The movie itself isn't awful. It contains some interesting early performances by Viggio Mortenson and Ben Stiller. But the film shows the limitations of stars Andrew McCarthy and Molly Ringwald, and stands as evidence why the young stars were never able to find great success playing adult roles. McCarthy lacks the emotional range to give this role the complexity it requires. Ringwald also has a difficult time making the transition from sweet roles in films like Pretty in Pink and Sixteen Candles to the sexy temptress in Fresh Horses.
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I liked the scenery...
swedensm19 June 2004
This movie was filmed in Cincinnati and northern Kentucky, where I was living at the time. I hung around some of the days of shooting, as the house where Molly Ringwald "lives" stands right outside my town.

Andrew McCarthy was a darling who signed autographs, talked to whomever was around as if they were lifelong friends and even joined us for lunch. He won some lifelong fans during those days. However, Molly Ringwald was too grand for the likes of us

Kentuckians; she snubbed everyone and hid in her trailer. She kept stopping production during the cold weather because she was absolutely adamant about not being filmed with a red nose.

I have to admit, when the film was shown, we laughed until we cried when we noticed that her nose was Rudolph red -- a lot.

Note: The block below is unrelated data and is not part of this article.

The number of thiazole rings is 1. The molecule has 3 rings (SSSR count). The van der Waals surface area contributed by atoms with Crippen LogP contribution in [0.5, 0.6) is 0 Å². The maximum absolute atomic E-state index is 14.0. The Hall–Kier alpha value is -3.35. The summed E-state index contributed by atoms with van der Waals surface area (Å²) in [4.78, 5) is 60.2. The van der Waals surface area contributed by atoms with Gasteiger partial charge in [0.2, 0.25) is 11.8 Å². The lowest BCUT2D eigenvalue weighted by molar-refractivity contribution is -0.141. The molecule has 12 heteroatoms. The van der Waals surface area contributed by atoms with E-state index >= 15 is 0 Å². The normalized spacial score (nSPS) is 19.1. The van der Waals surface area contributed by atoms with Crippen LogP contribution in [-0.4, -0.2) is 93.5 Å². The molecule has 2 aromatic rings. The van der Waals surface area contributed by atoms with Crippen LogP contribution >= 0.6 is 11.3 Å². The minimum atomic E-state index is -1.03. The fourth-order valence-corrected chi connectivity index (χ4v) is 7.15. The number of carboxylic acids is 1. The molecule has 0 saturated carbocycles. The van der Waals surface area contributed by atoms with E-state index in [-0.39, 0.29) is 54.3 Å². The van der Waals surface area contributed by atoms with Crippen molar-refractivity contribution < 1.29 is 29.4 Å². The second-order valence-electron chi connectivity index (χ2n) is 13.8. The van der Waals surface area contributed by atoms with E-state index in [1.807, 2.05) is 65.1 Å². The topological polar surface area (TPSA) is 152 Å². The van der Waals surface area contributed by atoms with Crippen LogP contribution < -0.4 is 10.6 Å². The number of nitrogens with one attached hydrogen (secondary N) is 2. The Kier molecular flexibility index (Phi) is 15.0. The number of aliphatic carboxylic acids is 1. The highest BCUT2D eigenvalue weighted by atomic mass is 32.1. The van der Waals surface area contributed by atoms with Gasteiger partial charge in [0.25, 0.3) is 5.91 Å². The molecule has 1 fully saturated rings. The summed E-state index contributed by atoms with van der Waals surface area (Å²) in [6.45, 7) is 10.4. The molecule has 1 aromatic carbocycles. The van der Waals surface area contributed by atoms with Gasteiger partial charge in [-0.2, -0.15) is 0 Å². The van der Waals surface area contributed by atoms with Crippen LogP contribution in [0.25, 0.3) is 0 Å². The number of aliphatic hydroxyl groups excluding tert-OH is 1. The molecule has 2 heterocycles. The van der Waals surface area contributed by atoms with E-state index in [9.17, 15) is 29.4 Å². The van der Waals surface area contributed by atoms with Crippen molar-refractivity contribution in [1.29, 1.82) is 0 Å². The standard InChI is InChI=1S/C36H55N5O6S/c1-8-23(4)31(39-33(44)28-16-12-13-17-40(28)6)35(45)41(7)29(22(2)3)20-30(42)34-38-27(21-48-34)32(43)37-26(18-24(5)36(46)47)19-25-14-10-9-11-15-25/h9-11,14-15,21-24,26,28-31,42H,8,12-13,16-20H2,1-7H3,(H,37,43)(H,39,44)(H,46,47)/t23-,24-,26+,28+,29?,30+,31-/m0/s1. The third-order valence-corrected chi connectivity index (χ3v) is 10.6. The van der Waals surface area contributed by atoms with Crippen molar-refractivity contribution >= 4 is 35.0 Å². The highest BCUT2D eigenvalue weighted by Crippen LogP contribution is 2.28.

That is my fondest memory of this waste of good talent (McCarthy's). They should have saved the money and spent it on nose makeup for Ms. Ringwald. Or maybe charm

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Lost in Translation? (spoilers)
vertigo_1431 December 2007
Warning: Spoilers
Screenwriter Larry Kreton adapts Fresh Horses, originally a play, for the big screen. Perhaps it was the desire to recreate something via casting decisions with the Pretty in Pink duo, McCarthy and Ringwald re-teaming for similar roles, or just in the failure of this particular play to translate so neatly to film, but something was missing that makes Fresh Horses instantly forgettable.

McCarthy never seems to offer much emotion, even in the roles intended to be more romantic. He's just the inert character with some pre-determined purpose that has to be filled for two hours or so. Here, he plays Matt Larkin, the college preppy who breaks off his engagement when he falls for the mostly unsympathetic Jewel (Ringwald, written to be an almost complete dimwit), a girl who is essentially his opposite and fits the "broken home" stereotype that he feels obliged to rescue. Of course, despite urgings from his best friend Tipton (Ben Stiller in a role probably better suited for Paul Rieser) to quit playing it safe all the time and live a little, his friends are suspicious of Matt's new love interest.

The movie might disappoint those looking for something similar to McCarthy and Ringwald's previous romantic pairing in Pretty in Pink, since there is so little sincerity and direction. And, neither of the leads are particularly likable - from beginning to end, Matt can't seem to decide for himself what he wants or has the guts to act on it; and Ringwald's character, too, is at times so ignorant and so shady. It doesn't exactly make for a particularly interesting love story.